Banca Monte dei Paschi di Siena SpA, which tapped Italy for two bailouts since 2009, will struggle to put its capital woes behind it even after the lender raises 3 billion euros ($3.2 billion) from shareholders.
The doubtful loans the bank hasn’t provisioned for will exceed its tangible common equity by 2.7 times after the fundraising, company figures show. That’s more than twice most of its large Italian peers. The bank may also have to pay 1 billion euros to close a derivative transaction as regulators have requested.
“In case of a tougher economic environment, the ratio signals that the bank may run out of capital,” said Stefano Girola, who helps manage 28 billion euros at Syz Asset Management SA in Lugano, Switzerland.
Chief Executive Officer Fabrizio Viola is cleaning up the balance sheet, reducing risk and selling assets to restore profit at the world’s oldest bank, battered by souring credit and derivative bets by former managers that backfired. The lender had the biggest capital shortfall among the banks that failed the European Central Bank’s health check last year and on April 10 said its exposure to one counterparty, Nomura Holdings Inc., exceeds regulatory thresholds on capital.
A spokesman for Monte Paschi declined to comment on the bank’s buffers and the ECB request. Its common equity Tier 1 ratio, including the boost from the planned capital raising and the reimbursement of state aid, would have been at 11.4 percent at the end of December, above the 10.2 percent set by the ECB.
Investors are meeting Thursday to approve the share sale.
Monte Paschi fell 2.2 percent to 60.35 cents by 3 p.m. in Milan trading. The shares have risen 28 percent this year, compared with a 16 percent increase in the 45-member Bloomberg Europe 500 Banks and Financial Services Index.
Unione di Banche Italiane ScpA, seen by analysts as a possible merger partner for Monte Paschi, has 9.5 billion euros of bad loans not covered by provisions, or 1.2 times tangible common equity, a measure of capital used to evaluate a bank’s ability to absorb losses. It excludes intangible items such as goodwill.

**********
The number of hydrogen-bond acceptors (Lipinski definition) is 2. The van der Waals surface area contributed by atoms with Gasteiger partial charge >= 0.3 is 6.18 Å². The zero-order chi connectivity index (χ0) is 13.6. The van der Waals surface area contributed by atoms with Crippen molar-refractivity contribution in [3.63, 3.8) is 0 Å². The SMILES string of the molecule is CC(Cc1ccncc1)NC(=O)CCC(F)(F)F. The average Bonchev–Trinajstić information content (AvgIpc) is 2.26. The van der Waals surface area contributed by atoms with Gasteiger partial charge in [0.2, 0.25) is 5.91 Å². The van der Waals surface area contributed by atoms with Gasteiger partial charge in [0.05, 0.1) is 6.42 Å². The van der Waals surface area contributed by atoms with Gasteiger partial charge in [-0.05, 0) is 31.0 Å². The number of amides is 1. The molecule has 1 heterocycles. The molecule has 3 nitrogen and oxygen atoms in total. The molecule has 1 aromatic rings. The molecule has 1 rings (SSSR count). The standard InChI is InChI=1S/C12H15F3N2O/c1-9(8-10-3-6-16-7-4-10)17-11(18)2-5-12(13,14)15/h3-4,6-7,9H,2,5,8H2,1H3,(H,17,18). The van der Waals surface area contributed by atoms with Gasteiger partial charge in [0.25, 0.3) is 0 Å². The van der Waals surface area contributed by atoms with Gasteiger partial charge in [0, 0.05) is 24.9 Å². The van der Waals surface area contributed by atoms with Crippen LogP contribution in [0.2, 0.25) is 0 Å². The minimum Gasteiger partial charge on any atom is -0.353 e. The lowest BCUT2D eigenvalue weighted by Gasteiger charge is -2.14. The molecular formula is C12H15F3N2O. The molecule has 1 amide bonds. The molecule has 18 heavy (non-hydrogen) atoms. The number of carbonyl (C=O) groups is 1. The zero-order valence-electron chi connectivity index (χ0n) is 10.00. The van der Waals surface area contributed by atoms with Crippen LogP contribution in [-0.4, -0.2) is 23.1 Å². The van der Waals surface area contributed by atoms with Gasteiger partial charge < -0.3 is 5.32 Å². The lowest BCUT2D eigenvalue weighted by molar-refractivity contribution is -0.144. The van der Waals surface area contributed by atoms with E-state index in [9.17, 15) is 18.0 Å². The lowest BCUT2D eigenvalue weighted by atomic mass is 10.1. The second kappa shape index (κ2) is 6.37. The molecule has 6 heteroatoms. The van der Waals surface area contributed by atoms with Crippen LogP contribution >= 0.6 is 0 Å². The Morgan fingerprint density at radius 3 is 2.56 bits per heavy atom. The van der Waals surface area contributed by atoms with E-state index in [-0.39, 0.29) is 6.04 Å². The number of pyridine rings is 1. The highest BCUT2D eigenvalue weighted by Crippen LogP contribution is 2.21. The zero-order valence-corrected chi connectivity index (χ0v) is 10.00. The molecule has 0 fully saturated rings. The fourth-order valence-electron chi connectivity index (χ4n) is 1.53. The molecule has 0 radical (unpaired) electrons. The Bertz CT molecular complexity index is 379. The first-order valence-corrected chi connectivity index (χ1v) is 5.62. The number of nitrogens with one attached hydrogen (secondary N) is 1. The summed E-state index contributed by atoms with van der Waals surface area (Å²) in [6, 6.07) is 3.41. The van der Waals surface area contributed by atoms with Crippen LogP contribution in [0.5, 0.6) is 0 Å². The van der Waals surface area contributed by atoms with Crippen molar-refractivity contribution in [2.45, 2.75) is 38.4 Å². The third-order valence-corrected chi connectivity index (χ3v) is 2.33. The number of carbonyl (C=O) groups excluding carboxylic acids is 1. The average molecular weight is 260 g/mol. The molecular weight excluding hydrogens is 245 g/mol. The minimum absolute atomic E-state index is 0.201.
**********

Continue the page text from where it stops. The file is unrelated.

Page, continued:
Monte Paschi “remains vulnerable to structural issues -- low quality in its loan book and lack of profitability,” said Alberto Gallo, head of European macro-credit research at Royal Bank of Scotland Group Plc in London.
The ECB gave an unfavorable assessment of Monte Paschi in its supervisory review this year. It cited the bank’s high credit risk, difficulty of achieving adequate levels of profitability and an inability to generate capital organically, in addition to reputational and legal risks. Monte Paschi said the ECB urged a merger as well as the capital increase.
Paschi’s exposure to Nomura, including a 2009 derivative transaction dubbed Alexandria, was about 35 percent of its regulatory capital base at the end of 2014, exceeding the 25 percent limit set by regulators.
Closing Alexandria would cost Monte Paschi about 1 billion euros, according to a letter the bank sent to Milan prosecutors dated Feb. 18 and seen by Bloomberg.
The ECB requested Paschi to close the transaction by July 26 “unless a proven legal impediment arose in the future as a consequence of the ongoing civil proceeding or criminal investigation,” the bank wrote in the letter.
Milan’s prosecutors on April 3 said they completed an investigation into the derivative arranged by Nomura, a deal the Italian bank allegedly used to hide losses in its 2009 accounts. The two banks are suspected of false accounting and market manipulation.
“Monte Paschi and Nomura may start negotiations to close the synthetic derivative,” wrote Luigi Tramontana, an analyst at Banca Akros, in a note Thursday. Paschi may ask “the counterparty to cover at least 50 percent of the potential losses arising from the deal while abandoning its own damage request.”